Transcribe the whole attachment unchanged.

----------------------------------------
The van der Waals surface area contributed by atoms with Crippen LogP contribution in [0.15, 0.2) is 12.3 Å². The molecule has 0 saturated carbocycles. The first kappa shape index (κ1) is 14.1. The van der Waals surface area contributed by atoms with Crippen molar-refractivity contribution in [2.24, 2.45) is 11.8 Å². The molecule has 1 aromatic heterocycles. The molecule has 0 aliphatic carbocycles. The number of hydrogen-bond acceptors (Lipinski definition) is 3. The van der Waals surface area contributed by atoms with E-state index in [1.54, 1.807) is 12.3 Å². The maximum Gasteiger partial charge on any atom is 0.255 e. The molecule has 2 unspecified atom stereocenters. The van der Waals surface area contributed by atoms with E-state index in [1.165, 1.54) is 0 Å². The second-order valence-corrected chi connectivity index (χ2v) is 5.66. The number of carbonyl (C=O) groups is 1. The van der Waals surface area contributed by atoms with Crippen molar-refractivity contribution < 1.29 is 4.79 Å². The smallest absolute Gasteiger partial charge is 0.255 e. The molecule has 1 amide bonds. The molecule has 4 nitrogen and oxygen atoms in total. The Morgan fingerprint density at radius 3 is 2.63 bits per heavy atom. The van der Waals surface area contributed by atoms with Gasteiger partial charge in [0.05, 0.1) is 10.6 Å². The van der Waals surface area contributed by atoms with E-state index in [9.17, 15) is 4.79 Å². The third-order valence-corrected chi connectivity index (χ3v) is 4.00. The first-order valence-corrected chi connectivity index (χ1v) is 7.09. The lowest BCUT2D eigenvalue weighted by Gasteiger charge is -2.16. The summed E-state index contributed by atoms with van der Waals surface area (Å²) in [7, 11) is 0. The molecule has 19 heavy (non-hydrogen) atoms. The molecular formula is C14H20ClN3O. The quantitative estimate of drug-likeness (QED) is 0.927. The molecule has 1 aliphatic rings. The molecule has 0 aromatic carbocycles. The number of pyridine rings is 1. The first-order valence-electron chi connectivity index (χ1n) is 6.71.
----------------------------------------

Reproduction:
The van der Waals surface area contributed by atoms with Crippen LogP contribution in [0.15, 0.2) is 12.3 Å². The molecule has 0 saturated carbocycles. The first kappa shape index (κ1) is 14.1. The van der Waals surface area contributed by atoms with Crippen molar-refractivity contribution in [2.24, 2.45) is 11.8 Å². The molecule has 1 aromatic heterocycles. The molecule has 0 aliphatic carbocycles. The number of hydrogen-bond acceptors (Lipinski definition) is 3. The van der Waals surface area contributed by atoms with E-state index in [1.54, 1.807) is 12.3 Å². The maximum Gasteiger partial charge on any atom is 0.255 e. The molecule has 2 unspecified atom stereocenters. The van der Waals surface area contributed by atoms with E-state index in [1.165, 1.54) is 0 Å². The second-order valence-corrected chi connectivity index (χ2v) is 5.66. The number of carbonyl (C=O) groups is 1. The van der Waals surface area contributed by atoms with Crippen molar-refractivity contribution < 1.29 is 4.79 Å². The smallest absolute Gasteiger partial charge is 0.255 e. The molecule has 1 amide bonds. The molecule has 4 nitrogen and oxygen atoms in total. The Morgan fingerprint density at radius 3 is 2.63 bits per heavy atom. The van der Waals surface area contributed by atoms with Gasteiger partial charge in [0.05, 0.1) is 10.6 Å². The van der Waals surface area contributed by atoms with E-state index in [9.17, 15) is 4.79 Å². The third-order valence-corrected chi connectivity index (χ3v) is 4.00. The first-order valence-corrected chi connectivity index (χ1v) is 7.09. The lowest BCUT2D eigenvalue weighted by Gasteiger charge is -2.16. The summed E-state index contributed by atoms with van der Waals surface area (Å²) in [7, 11) is 0. The molecule has 19 heavy (non-hydrogen) atoms. The molecular formula is C14H20ClN3O. The quantitative estimate of drug-likeness (QED) is 0.927. The molecule has 1 aliphatic rings. The molecule has 0 aromatic carbocycles. The number of pyridine rings is 1. The first-order valence-electron chi connectivity index (χ1n) is 6.71.